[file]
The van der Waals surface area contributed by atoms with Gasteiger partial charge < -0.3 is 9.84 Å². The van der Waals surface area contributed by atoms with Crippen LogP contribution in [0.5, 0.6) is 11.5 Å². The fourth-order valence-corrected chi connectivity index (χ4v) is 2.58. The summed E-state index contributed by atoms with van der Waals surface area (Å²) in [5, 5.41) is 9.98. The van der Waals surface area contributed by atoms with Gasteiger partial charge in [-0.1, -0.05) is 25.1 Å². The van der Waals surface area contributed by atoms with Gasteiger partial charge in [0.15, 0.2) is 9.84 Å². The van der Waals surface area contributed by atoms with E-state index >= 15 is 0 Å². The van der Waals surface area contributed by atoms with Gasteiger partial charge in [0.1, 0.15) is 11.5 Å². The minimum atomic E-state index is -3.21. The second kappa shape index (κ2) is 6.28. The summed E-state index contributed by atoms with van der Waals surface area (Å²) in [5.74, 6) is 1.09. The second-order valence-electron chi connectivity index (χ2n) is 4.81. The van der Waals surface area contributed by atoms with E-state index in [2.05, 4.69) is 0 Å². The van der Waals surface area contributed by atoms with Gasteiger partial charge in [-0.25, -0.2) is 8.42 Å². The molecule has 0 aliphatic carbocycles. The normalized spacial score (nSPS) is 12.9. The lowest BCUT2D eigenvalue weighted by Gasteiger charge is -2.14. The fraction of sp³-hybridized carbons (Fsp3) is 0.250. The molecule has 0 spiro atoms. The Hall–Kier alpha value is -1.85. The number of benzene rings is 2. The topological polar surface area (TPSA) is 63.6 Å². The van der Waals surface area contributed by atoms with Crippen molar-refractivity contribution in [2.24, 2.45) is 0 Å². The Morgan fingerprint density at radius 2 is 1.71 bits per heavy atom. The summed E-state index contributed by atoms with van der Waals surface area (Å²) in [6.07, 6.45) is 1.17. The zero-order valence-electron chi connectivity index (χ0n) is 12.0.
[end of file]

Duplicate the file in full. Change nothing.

The van der Waals surface area contributed by atoms with Gasteiger partial charge < -0.3 is 9.84 Å². The van der Waals surface area contributed by atoms with Crippen LogP contribution in [0.5, 0.6) is 11.5 Å². The fourth-order valence-corrected chi connectivity index (χ4v) is 2.58. The summed E-state index contributed by atoms with van der Waals surface area (Å²) in [5, 5.41) is 9.98. The van der Waals surface area contributed by atoms with Gasteiger partial charge in [-0.1, -0.05) is 25.1 Å². The van der Waals surface area contributed by atoms with Gasteiger partial charge in [0.15, 0.2) is 9.84 Å². The van der Waals surface area contributed by atoms with E-state index >= 15 is 0 Å². The van der Waals surface area contributed by atoms with Gasteiger partial charge in [0.1, 0.15) is 11.5 Å². The minimum atomic E-state index is -3.21. The second kappa shape index (κ2) is 6.28. The summed E-state index contributed by atoms with van der Waals surface area (Å²) in [5.74, 6) is 1.09. The second-order valence-electron chi connectivity index (χ2n) is 4.81. The van der Waals surface area contributed by atoms with E-state index in [2.05, 4.69) is 0 Å². The van der Waals surface area contributed by atoms with Gasteiger partial charge in [-0.25, -0.2) is 8.42 Å². The molecule has 0 aliphatic carbocycles. The normalized spacial score (nSPS) is 12.9. The lowest BCUT2D eigenvalue weighted by Gasteiger charge is -2.14. The fraction of sp³-hybridized carbons (Fsp3) is 0.250. The molecule has 0 spiro atoms. The Hall–Kier alpha value is -1.85. The number of benzene rings is 2. The topological polar surface area (TPSA) is 63.6 Å². The van der Waals surface area contributed by atoms with Crippen molar-refractivity contribution in [2.24, 2.45) is 0 Å². The Morgan fingerprint density at radius 2 is 1.71 bits per heavy atom. The summed E-state index contributed by atoms with van der Waals surface area (Å²) in [6.07, 6.45) is 1.17. The zero-order valence-electron chi connectivity index (χ0n) is 12.0.